In chapter 8 we turn to the Spirit and see what it is to walk by grace. It starts with: "There is no condemnation to those who are in Christ Jesus"! Because of Jesus' death the righteous requirements of the law are fulfilled in (not "by") us (8:3-4)! Starting from this point we now can live "under grace" (6:14) and watch the dominion of sin become powerless, because we cease trying to accomplish righteousness by our own works/flesh under the law. Resting in the truth of righteousness by grace, we find the opposite effect: the fruit of life is aroused in us (compare with the opposite effect in Romans 7:5). It is because we are living by faith out of the reality that God in Christ has done it all for us (the accomplishment of the Spirit) we are filled with the fruit of "life and peace" (8:6)!
Paul practically sums up Romans 6, 7 and 8, which chapters answers the objection, "If we are saved by grace, shall we not continue in sin?", by stating, "Therefore, brethren (speaking to Christians about how to live now that they are saved, not to unsaved people needing to be saved), we are debtors, not to the flesh, to live after the flesh." The emphasis is on the word "NOT". Brothers, we do NOT have any obligation to live after the flesh/the law! This is a declaration of freedom! We do not have to live according to our own power anymore, but we can now finally rest completely in the power of God - the finished work of Jesus Christ at the cross for us! However, that freedom is coupled with a warning and a promise. We are not under bondage to keep the law (to walk after the flesh) - but if we do seek to live after the flesh we will experience the fruit of death. But, if you walk in the new way of the Spirit you will experience the fruit of life. Paul is speaking about the experience of sanctification and the practical results of walking according to the flesh or the Spirit - not heaven and hell.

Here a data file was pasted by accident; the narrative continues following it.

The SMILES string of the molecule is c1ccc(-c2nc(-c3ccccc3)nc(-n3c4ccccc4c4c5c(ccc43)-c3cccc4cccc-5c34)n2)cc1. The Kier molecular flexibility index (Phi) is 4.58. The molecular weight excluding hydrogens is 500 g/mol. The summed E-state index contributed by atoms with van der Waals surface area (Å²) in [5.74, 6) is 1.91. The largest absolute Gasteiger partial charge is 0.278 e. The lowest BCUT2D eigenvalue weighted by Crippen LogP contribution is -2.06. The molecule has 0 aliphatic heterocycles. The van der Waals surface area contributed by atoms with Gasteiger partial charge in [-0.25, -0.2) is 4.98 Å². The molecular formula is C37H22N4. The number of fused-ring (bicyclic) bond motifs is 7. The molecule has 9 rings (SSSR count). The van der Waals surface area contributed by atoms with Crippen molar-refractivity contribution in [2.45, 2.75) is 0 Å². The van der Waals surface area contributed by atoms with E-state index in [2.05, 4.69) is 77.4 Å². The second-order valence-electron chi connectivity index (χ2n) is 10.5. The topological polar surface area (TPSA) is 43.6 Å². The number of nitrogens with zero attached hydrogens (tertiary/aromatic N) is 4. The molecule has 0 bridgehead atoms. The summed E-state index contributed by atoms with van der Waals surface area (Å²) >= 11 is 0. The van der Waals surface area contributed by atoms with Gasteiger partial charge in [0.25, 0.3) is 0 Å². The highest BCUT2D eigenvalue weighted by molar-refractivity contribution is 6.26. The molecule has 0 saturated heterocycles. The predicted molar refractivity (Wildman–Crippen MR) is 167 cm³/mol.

P---, I can personally attest to the truth of Romans 6:14. Since I have believed the good news that I am righteous before God by faith in Christ and not by my works, and that I am not under obligation to keep the commandments, I've experienced freedom from the dominion of sin in my life and know what it means to have life and peace. Of course, some days I wake up and my mind isn't set on that glorious truth, and those are the days that aren't so good. But it is not by feeling an obligation to the law or by striving to keep the commandments that I experience victory in the realm of sanctification; it is only when I rest in the overwhelming love of God demonstrated in finished work of Jesus Christ at the cross for me that I experience the God-intended victory of the new life in the Spirit. One way produces sin and failure, and the other way produces life and peace. I am still learning to fix my mind unwaveringly on Jesus and His grace and the wonder of justification by faith.
So this is how we live, instead of living by law:
"For I through the law am dead to the law, that I might live unto God. I am crucified with Christ: nevertheless I live; yet not I, but Christ liveth in me: and the life which I now live in the flesh I live by the faith of the Son of God, who loved me, and gave himself for me." (Galatians 2:19-20)
Living by the Spirit is resting in the finished work of Jesus Christ on cross. We live by that faith in Jesus, who loved us and gave Himself for us. Flowing out of that faith is a love back to God and a love for others for whom Christ died. It is grace, not law, that teaches us how to live, showing us what free, non-obligatory love is, and constraining us to live a life filled with the same love that we have received from God.
Therefore may God fill us all with the knowledge of His grace and love, which glory far surpasses the fading glory of the law.